Maritime & Trade Blog

JOC Insights: US furniture imports

US furniture imports up for 19 straight quarters

US containerized imports of furniture as measured by TEU volume expanded in the second quarter of the year for the 19th consecutive quarter, year-over-year, driven largely by an improving home sales market on the back of low mortgage rates and respectable job gains. As demand for homes goes up, demand for furniture imports tend to increase as well.

Year-to-date, from January through June, furniture imports were up 6.5 percent. If current trends continue, we can expect the TEU volume of furniture imports to rise again in 2016, this time for the 6th consecutive year.

China still the top supplier of containerized furniture to US

As measured by TEU volume, China is the largest supplier for US furniture imports, accounting for 66 percent of the market year-to-date through June, which is remarkable. China’s sourcing share, however, has declined over the last 5 years; in 2010, China accounted for 69 percent of total US furniture imports. Partly because of rising wages and labor shortages, resulting in higher production costs for labor-intensive manufacturing, China has seen its export volume of low-value, labor-intensive goods decline over the last 10 years.

Conversely, second-ranked Vietnam has seen it sourcing share of furniture increase over the last 5 years, and is now holding 14 percent of the market, up from 10 percent in 2010. Thanks to lower production costs, labor force, and political stability, Vietnam has been able to increase exports of low-value, labor intensive goods to the US over the last 15 years, including apparel, footwear, and furniture. Nevertheless, thanks to increasing FDI and favorable wage differentials with manufacturing powerhouse China, the Vietnamese economy is gradually moving up the value chain.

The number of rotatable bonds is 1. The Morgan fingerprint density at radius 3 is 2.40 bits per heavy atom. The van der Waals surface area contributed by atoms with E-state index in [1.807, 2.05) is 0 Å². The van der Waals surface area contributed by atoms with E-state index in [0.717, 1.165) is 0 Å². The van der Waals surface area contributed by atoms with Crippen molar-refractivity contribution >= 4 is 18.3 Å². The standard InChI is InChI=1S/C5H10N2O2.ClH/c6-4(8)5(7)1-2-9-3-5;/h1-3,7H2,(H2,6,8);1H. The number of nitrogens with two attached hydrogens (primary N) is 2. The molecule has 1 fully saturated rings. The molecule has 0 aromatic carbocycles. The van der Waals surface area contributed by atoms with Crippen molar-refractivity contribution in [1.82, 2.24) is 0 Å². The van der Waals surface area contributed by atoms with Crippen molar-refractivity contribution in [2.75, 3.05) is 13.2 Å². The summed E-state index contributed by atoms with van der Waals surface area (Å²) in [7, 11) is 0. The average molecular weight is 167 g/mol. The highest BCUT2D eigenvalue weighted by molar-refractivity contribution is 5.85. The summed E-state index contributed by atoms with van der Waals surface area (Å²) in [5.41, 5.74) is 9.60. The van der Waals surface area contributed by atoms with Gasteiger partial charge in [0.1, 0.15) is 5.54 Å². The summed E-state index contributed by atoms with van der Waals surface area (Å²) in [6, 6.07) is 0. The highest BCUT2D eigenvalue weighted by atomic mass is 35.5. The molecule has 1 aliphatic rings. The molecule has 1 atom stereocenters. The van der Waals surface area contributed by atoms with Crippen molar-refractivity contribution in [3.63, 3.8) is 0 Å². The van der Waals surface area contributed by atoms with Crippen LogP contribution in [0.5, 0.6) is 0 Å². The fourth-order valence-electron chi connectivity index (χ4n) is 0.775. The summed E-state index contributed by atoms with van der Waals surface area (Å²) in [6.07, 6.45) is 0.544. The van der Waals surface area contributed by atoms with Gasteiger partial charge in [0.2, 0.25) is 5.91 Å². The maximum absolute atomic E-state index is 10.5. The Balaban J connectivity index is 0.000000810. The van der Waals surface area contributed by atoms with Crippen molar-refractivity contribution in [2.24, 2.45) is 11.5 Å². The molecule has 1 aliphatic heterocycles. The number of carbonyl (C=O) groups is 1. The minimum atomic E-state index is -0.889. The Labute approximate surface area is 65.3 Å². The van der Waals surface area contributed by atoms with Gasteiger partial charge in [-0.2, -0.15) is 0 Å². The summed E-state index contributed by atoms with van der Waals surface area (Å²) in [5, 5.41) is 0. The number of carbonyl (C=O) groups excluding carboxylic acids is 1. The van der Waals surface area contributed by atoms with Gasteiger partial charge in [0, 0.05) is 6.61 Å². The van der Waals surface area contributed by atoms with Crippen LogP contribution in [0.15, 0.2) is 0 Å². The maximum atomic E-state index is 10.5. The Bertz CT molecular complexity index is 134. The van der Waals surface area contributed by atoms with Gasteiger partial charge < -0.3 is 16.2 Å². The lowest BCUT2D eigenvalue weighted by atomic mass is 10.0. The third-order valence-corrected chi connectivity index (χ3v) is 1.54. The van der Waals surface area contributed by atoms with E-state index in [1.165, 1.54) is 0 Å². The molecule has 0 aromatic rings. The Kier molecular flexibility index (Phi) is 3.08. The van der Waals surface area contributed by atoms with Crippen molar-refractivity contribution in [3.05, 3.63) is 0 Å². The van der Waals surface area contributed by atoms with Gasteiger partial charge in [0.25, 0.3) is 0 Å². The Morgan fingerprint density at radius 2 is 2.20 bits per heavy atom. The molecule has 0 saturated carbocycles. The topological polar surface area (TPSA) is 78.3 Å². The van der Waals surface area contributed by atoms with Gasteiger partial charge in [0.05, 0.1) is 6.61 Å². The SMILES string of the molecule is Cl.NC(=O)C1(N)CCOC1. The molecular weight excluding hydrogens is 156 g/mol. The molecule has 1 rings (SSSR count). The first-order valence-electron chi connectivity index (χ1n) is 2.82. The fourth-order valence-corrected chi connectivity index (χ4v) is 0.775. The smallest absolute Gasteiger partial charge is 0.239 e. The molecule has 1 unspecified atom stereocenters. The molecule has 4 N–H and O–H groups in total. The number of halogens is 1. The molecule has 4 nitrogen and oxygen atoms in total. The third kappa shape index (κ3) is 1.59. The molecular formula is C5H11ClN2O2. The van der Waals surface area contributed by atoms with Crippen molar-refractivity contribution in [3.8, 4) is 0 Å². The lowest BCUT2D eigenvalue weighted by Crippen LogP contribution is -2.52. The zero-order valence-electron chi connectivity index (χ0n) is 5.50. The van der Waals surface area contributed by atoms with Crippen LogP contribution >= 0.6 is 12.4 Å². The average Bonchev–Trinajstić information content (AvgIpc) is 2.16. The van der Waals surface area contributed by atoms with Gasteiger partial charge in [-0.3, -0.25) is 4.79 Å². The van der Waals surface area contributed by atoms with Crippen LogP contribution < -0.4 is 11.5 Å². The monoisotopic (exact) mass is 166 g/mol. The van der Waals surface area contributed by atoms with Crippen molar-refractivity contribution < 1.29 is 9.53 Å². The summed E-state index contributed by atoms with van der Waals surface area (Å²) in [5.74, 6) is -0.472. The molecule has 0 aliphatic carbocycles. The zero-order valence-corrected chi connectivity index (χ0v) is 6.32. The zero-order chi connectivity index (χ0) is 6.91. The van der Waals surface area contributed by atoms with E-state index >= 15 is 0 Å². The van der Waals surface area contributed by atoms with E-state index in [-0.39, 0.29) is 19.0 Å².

US furniture imports from Mexico and Canada uneven for the last five years

Mexico and Canada also are top suppliers of furniture to the US, but they are not seen in the maritime data as the bulk of the NAFTA trade is via surface mode. In terms of metric ton volume, US furniture imports from Mexico and Canada have been very uneven over the last 5 years, with very modest growth rates in the last 2 years. This performance contrasts with what Vietnam is showing in terms of export volume to the US.

Learn more about how you can benefit from our export data.

About The Author

Mr. Mario O. Moreno is a Senior Economist for IHS Maritime & Trade. ​He joined IHS in December 2014, when IHS acquired JOC Group Inc., a premier provider of US seaborne trade intelligence through data, online content and events. As an economist for JOC Group, he produced reliable and widely-praised trade forecasts — informed by his deep understanding of international trade and transportation market drivers. Mr. Moreno integrates macroeconomic trends into his analysis of crucial shipping data to provide need-to-know intelligence to all sides of the shipping world.

Mr. Moreno's analysis and forecasts are frequently cited by top business publications including The Wall Street Journal, The New York Times, and Bloomberg, and speaks regularly at industry events including the annual Trans-pacific Maritime Conference in Long Beach, California.

He holds a bachelor’s degree in Economics and Global Business from William Paterson University, New Jersey, US, and a master’s degree in Economics from Rutgers University, New Jersey, US.